Libertarians assuming charity is a big fat cop-out.

      1. The whole point of “government mandates” is that they take the guessing and assuming out of it.

        In New York, they can’t shut off your heat in the winter, for understandable reasons. Thus I had a friend who simply wouldn’t pay utilities in the winter.

        Let’s suppose that this same guy didn’t pay the $75 fee to try to save a buck, figuring, in exactly the same way, that “they’d come and put the fire out even if I hadn’t paid.” Then what? We’re back to the same problem.

        It gets back to your argument that we’re better off being able to threaten people like him with violence to get them to behave how we want.

        In this case, the neighbor’s house was protected and undamaged. I believe you’re confusing “house” and “property” and “actually burnt neighbor’s property” with “looked like it was going to.”

        1. “house” and “property”

          A technically that’s ultimately irrelevant to the argument.

          Forest fires start with a single cigarette. In this case, there was a much larger conflagration in the midst of a burn ban. I don’t know the area, but I can imagine how such a fire could easily grow much larger than one person’s property and be quickly uncontrollable.

          Which I believe is Tony’s original point. Due to the nature of fire, isn’t there a point at which a fire should be put out for the sake of the community, regardless of the origin of the fire? If so, who pays for that?

          1. The family that violated the burn ban is the one who pays for everything.

            I wonder if any of the neighbors are going to forget their annual fee next year?

            1. Hypothetical: homeless guy wandering through starts the fire. Assuming he can even be found, how do you expect him to pay for the cost of a neighborhood that burns down?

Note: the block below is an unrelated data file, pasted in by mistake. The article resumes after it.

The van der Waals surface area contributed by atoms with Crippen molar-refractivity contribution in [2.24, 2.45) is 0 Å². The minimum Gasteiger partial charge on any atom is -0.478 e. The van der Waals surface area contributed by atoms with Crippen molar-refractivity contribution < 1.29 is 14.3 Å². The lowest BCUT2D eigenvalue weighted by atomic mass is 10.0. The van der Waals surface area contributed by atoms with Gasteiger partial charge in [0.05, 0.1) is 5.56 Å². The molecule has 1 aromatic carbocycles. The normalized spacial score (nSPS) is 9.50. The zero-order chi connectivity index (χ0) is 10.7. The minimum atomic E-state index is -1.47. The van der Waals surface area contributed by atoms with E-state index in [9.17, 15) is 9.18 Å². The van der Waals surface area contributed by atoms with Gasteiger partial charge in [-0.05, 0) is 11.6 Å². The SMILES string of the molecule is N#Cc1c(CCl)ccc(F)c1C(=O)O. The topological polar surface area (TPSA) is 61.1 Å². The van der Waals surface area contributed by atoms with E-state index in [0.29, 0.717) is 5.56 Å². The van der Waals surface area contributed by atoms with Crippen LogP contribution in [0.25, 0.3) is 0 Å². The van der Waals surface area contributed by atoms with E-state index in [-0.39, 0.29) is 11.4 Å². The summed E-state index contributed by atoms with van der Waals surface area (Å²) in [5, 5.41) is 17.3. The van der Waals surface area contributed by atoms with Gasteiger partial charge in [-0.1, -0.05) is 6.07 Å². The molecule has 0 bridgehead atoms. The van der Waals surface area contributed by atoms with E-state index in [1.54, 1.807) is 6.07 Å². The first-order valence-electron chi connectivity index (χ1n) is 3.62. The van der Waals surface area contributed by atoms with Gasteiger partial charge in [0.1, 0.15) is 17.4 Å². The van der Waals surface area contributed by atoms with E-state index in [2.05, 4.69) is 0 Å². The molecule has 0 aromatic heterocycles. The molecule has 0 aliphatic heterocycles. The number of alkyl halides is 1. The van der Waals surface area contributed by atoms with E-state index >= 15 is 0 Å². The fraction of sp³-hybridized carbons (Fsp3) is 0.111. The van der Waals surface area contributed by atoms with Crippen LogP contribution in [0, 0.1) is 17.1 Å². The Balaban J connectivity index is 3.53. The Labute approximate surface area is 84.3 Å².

Isn’t it simply, and obviously, better just to have a system in place to prevent fire spread as soon as possible?

              1. Umm, an individual pays the fee and thus protects his or her property from wandering hobo arsonist. If you were able to identify said hobo arsonist then you charge them with arson. Not super complicated.

          2. Due to the nature of fire, isn’t there a point at which a fire should be put out for the sake of the community, regardless of the origin of the fire?

            That point, I believe, is the point at which the fire threatens to spread beyond the property of the person who set the fire.

            As was done in this case.

            So what’s the problem?

            1. Indeed. I’m still trying to understand (1) what it is that people are claiming actually happened here that shouldn’t have happened, and (2) if so, why it shouldn’t have happened.

  42. This family doesn’t sound like the responsible, sympathetic individuals the media is playing them out to be. The fire started from burning garbage?

    And, apparently, burning garbage during a burn ban due to dry conditions.

  43. Perhaps the correct answer is for the county to levy the fee on all residents within reach of the city fire department.